August 21, 2014

Facepalm of the Day Award: University of Mary Washington finds the word “bullet” offensive and outdated [Darleen Click]

… so the student newspaper is changing its name from The Bullet to The Blue & Gray Press.

The student-run newspaper at the University of Mary Washington (UMW) is changing its name from The Bullet to The Blue & Gray Press over concerns that its original name carried violent connotations.

“The editorial board felt that the paper’s name, which alludes to ammunition for an artillery weapon, propagated violence and did not honor our school’s history in a sensitive manner,” the press release provided to Campus Reform states. “The board intends to remain faithful to the history our university stands upon, and we continue to honor this history both in a respectful and meaningful way.”

Alison Thoet, the paper’s editor-in-chief, told Campus Reform in an interview that the editorial board felt the old name was “a little outdated” and was more representative of the Fredericksburg, Va., community’s ties to the Civil War and not the school as a whole.

“In this day and age, no one really cares about the Civil War. We wanted something that was updated,” Thoet said.

Say what, Alison? The Civil War is more than 100 years old so — taking a page from Juice-box mafioso Ezra Klein — all the hip kitties can ignore it?

How precious.

No word yet if UMW students will be petitioning Microsoft to remove “bullet lists” from Word.

Posted by Darleen @ 8:55am
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Comments (14)

  1. Say, look at that: “in this day and age no one really cares. . . “! And this is how the Welt-Geist rules?

    Or maybe, on the other hand, the Welt-Geist too, “in this day and age” finds no-one who really cares? But wouldn’t that be weird, eh?

    Or maybe there is no ruling Welt-Geist, and never was? Hmmm

    But “updated” sure seems to ring true to the spirit of the modern, at least, which demands novelty, and seems to love nothing more than running roughshod over anything once established or traditional — but with the peculiar twist that this novelty is claimed as wisdom, that only the modern can be wise.

  2. “The editorial board felt that the paper’s name, which alludes to ammunition for an artillery weapon, propagated violence and did not honor our school’s history in a sensitive manner,” the press release provided to Campus Reform states.

    I am absolutely certain that the word “bullet” has never alluded to artillery ammunition.

  3. Greetings:

    “The Blue and Gay” would have been nice, too.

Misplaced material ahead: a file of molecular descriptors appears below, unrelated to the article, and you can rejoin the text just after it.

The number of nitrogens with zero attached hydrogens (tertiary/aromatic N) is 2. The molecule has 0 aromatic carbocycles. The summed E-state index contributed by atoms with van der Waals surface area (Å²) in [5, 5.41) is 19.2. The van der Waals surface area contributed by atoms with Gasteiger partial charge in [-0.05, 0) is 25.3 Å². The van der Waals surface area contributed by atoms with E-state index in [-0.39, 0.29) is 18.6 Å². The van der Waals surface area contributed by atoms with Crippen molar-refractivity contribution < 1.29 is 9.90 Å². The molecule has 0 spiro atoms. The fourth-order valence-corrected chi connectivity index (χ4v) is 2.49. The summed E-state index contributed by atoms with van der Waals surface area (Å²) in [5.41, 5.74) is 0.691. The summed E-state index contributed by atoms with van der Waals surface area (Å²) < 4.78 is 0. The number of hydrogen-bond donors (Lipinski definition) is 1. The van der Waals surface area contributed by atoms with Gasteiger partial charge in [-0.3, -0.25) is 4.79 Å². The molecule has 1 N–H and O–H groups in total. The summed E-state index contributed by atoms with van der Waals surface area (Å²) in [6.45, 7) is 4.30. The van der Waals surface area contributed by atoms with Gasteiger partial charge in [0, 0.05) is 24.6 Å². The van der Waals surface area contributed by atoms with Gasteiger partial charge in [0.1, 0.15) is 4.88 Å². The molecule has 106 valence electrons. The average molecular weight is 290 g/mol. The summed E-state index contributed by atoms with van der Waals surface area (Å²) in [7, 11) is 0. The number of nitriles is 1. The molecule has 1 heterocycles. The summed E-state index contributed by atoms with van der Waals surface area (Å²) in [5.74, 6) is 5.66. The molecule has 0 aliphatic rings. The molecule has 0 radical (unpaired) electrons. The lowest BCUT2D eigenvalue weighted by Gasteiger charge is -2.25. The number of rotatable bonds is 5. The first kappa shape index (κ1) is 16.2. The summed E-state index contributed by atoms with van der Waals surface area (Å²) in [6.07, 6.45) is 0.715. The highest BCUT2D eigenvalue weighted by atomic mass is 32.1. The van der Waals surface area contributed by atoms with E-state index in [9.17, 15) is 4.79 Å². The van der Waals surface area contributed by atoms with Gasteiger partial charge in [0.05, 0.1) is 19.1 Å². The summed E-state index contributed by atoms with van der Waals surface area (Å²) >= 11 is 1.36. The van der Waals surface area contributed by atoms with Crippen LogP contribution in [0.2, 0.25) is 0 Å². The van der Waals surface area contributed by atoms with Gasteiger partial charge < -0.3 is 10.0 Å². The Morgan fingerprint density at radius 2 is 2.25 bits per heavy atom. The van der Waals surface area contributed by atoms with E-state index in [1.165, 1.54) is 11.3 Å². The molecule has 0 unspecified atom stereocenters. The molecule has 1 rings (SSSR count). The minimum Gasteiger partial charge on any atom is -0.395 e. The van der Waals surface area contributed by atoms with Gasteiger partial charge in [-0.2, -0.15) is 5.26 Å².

4. It loses a nice play on words “Bullet” and “bulletin”.

  5. Wait ’til somebody points out where the gray in “The Blue & Gray” comes from.

  6. If only the victors in the lopsided Battle of Fredricksburg, what’s the worry?

  7. Should renamed it the Projectile

    after the vomitus it offers up, of course.

  8. “Bullet points” is offensive now? I guess MS will be pushing me an Office patch to fix that.

  9. They should change it from the bullet to the warhead. Much more modern.

  10. “I see you’re trying to traumatize the emotionally fragile by highlighting your so-called ‘facts’ with offensive symbols of aggression commonly referred to as ‘bullet points’ (which are bad) without so much as prefacing your hateful exercise in patriarchal hetronormativity and social injustice with a ‘trigger warning’ (which is good).

    Would you like help with that?”

  11. Well we all know that a surveyor’s frustum of a cone used to show top view is now also a sniper scopes cross hairs or possibly an old-timwy bombardier’s mark when it is used by a tea party cnadidate.

  12. “In this day and age, no one really cares about the Civil War. We wanted something that was updated,” Thoet said.

    Keep it up, asswipe. You’ll be rewarded for your foul leftist creed sooner than later I fear.

    #Caring

  13. I find most of my fellow Americans offensive these days.

  14. I find most of my fellow Americans offensive these days.

    These days? Hell, I came to the conclusion that most of my neighbors are full of crap ages ago. I was about 17 years old when it became apparent that things didn’t get better when you were interacting with grownups, and they were just as ignorant and cruel and shallow as all the idiots I’d been stuck in high school with. I felt as though a lifelong promise had been broken.

    Turned me bitter, it did.

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